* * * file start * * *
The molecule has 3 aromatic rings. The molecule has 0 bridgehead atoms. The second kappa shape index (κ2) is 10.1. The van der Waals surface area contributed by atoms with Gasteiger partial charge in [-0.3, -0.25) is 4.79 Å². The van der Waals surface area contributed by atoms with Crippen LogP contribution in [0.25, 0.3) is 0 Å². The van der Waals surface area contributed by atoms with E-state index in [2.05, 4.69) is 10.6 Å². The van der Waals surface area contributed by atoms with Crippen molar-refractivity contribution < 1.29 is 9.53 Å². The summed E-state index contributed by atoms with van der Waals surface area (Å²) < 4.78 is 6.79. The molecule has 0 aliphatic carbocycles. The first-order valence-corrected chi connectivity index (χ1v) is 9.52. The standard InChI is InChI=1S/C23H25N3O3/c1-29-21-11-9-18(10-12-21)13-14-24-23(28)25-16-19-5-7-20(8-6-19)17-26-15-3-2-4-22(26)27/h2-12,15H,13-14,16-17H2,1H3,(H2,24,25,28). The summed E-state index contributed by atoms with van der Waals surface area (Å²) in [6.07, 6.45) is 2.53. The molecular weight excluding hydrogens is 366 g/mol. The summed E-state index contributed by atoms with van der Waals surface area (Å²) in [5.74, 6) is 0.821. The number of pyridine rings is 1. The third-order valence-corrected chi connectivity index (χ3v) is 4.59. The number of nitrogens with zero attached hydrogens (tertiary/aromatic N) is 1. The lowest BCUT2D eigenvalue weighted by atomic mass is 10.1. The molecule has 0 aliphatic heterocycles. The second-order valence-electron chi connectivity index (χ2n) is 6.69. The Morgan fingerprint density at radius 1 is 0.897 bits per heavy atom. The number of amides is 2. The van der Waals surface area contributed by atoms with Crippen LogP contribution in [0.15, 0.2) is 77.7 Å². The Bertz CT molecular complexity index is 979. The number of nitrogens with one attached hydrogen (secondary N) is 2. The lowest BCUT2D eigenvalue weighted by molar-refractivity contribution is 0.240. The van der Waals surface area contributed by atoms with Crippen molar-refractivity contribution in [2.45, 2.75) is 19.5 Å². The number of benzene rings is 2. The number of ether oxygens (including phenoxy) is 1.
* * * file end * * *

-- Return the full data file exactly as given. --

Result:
The molecule has 3 aromatic rings. The molecule has 0 bridgehead atoms. The second kappa shape index (κ2) is 10.1. The van der Waals surface area contributed by atoms with Gasteiger partial charge in [-0.3, -0.25) is 4.79 Å². The van der Waals surface area contributed by atoms with Crippen LogP contribution in [0.25, 0.3) is 0 Å². The van der Waals surface area contributed by atoms with E-state index in [2.05, 4.69) is 10.6 Å². The van der Waals surface area contributed by atoms with Crippen molar-refractivity contribution < 1.29 is 9.53 Å². The summed E-state index contributed by atoms with van der Waals surface area (Å²) < 4.78 is 6.79. The molecule has 0 aliphatic carbocycles. The first-order valence-corrected chi connectivity index (χ1v) is 9.52. The standard InChI is InChI=1S/C23H25N3O3/c1-29-21-11-9-18(10-12-21)13-14-24-23(28)25-16-19-5-7-20(8-6-19)17-26-15-3-2-4-22(26)27/h2-12,15H,13-14,16-17H2,1H3,(H2,24,25,28). The summed E-state index contributed by atoms with van der Waals surface area (Å²) in [6.07, 6.45) is 2.53. The molecular weight excluding hydrogens is 366 g/mol. The summed E-state index contributed by atoms with van der Waals surface area (Å²) in [5.74, 6) is 0.821. The number of pyridine rings is 1. The third-order valence-corrected chi connectivity index (χ3v) is 4.59. The number of nitrogens with zero attached hydrogens (tertiary/aromatic N) is 1. The lowest BCUT2D eigenvalue weighted by atomic mass is 10.1. The molecule has 0 aliphatic heterocycles. The second-order valence-electron chi connectivity index (χ2n) is 6.69. The Morgan fingerprint density at radius 1 is 0.897 bits per heavy atom. The number of amides is 2. The van der Waals surface area contributed by atoms with Crippen LogP contribution in [0.15, 0.2) is 77.7 Å². The Bertz CT molecular complexity index is 979. The number of nitrogens with one attached hydrogen (secondary N) is 2. The lowest BCUT2D eigenvalue weighted by molar-refractivity contribution is 0.240. The van der Waals surface area contributed by atoms with Crippen molar-refractivity contribution in [2.45, 2.75) is 19.5 Å². The number of benzene rings is 2. The number of ether oxygens (including phenoxy) is 1.